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From: Reece Dunn (msclrhd_at_[hidden])
Date: 2005-09-15 18:19:31

Andrey Melnikov wrote:
> Reece Dunn wrote:
>>Andrey Melnikov wrote:
>>>Reece Dunn wrote:
>>>>Hi All,
>>>>[1] warnings support (designed for genericity, only supported in msvc
>>>>for now).
> So I'd like to have:
> all # enable all warnings but disable "deprecated" and 64-bit ones
> (-W4 -wd0000)
> strict # same as all, but be stricter about warnings
> # (-W4 -Wp64)

/wd0000 gives the following error:

cl : Command line warning D4014 : invalid value '0' for '/wd'; assuming

>>>>[4] support for managed (CLR) and Java bytecode
>>>>feature clr :
>>>> cppcli # Use the new C++/CLI (VC8-style) style CLR
>>>> managed # Use old-style (VC7.x-style) managed code syntax
>>>> pure # Use C++/CLI (VC8-style) pure CLR
>>>> safe # Use C++/CLI (VC8-style) safe (validated) CLR
>>>> : propagated ;
>>>Is this a MC++-specific, a CLR-specific feature? It looks like it's a
>>>MC++-specific feature. Does it affect code generation, compile-time
>>>checks, C++ language extensions or both?
>>MC++ is the C++ way to target to .NET (i.e. the CLR).
> Not exactly. IMO "MC++" means the extension to the C++ language that allows:
> 1) to mix native and managed code
> 2) to use all the features of CIL and CLI in C++

The "managed" option is a poor name and hence I think where some
confusion lies (but see below). What managed means is "vc7x-syntax". So
that should be updated.

> I think it's possible to write a compiler that will produce CIL from
> class CMyManaged
> {
> int x()
> {
> return 2;
> }
> }
> without a need for language extensions.


> If it's possible (and especially if GCC-CIL goes this way) the feature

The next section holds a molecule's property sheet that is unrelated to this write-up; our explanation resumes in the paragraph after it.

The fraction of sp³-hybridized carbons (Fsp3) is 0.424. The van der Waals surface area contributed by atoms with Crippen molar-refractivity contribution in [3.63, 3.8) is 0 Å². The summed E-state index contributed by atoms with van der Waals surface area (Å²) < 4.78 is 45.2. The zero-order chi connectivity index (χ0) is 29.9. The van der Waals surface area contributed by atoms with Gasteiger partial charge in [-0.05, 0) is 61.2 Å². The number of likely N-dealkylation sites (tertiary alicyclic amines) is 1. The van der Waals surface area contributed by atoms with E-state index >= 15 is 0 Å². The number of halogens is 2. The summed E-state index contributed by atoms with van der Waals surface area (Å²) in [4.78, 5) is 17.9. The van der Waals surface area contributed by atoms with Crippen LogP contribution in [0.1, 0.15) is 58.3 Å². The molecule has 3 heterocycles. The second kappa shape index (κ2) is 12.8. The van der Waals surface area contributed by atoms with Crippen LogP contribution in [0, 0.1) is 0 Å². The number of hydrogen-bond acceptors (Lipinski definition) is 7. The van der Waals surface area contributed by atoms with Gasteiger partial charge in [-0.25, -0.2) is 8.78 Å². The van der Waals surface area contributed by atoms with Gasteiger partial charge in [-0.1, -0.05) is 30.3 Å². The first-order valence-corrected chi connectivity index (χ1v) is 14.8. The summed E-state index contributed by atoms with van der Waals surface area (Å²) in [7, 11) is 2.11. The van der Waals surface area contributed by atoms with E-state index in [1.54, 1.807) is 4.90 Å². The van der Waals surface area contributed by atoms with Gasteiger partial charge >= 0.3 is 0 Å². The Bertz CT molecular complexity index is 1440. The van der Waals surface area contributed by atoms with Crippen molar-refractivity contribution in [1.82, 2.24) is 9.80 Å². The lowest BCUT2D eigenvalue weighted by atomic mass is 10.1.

> won't be Microsoft-specific but will be CLR-specific.
> Also IMO "pure" means "no native code" and "safe" means "portable, no
> indirect PInvoke calls". I haven't written a line for the CLR in my
> life, so my comments can be lame here :)

Here is another attempt at this:

Normally, a compiler targets a specific CPU architecture to generate
machine code/assembler for that CPU. This is "native" compilation.

Java compiles to an intermediate bytecode that the Java Virtual Machine
(JVM) runs. This allows Java to run on any platform that has a JVM

Microsoft have added facilities for their .NET platform, which is
another bytecode (Intermediate Language) system running on the Common
Library Runtime (CLR). C#, VB.NET and others implicitly target the CLR
like Java targets the JVM.

Other compilers are providing a bytecode/intermediate form as an
optional target.

So, if we have:

# builtin.jam
feature bytecode :
native # target native CPU machine code
java # target the JVM machine code
dotnet # target the .NET/CLR machine code
cil # other (e.g. GCC) intermediate representation

VC++ can be told to target "native" platforms, or enable a mixed mode
that you can use to write .NET (managed) components. The "old-style"
(VC7.x) syntax uses __gc and other keywords. The VC8.0 compiler supports
C++/CLI as a new syntax for writing .NET components.

>From the documentation:

Produces an MSIL-only output file with no native executable code,
although it can contain native types compiled to MSIL.

Produces an MSIL-only (no native executable code) and verifiable output
file. /clr:safe enables verification diagnostics (PEVerify Tool

# msvc.jam or dotnet.jam
feature clr : cppcli managed pure safe ;


if [ VC7.x ]
<bytecode>dotnet : /clr ;
<bytecode>dotnet/<clr>cppcli : /clr ;
<bytecode>dotnet/<clr>managed : /clr:oldSyntax ;
<bytecode>dotnet/<clr>pure : /clr:pure ;
<bytecode>dotnet/<clr>save : /clr:safe ;

Note, we could replace "safe" with "verifiable"/"verify".

- Reece


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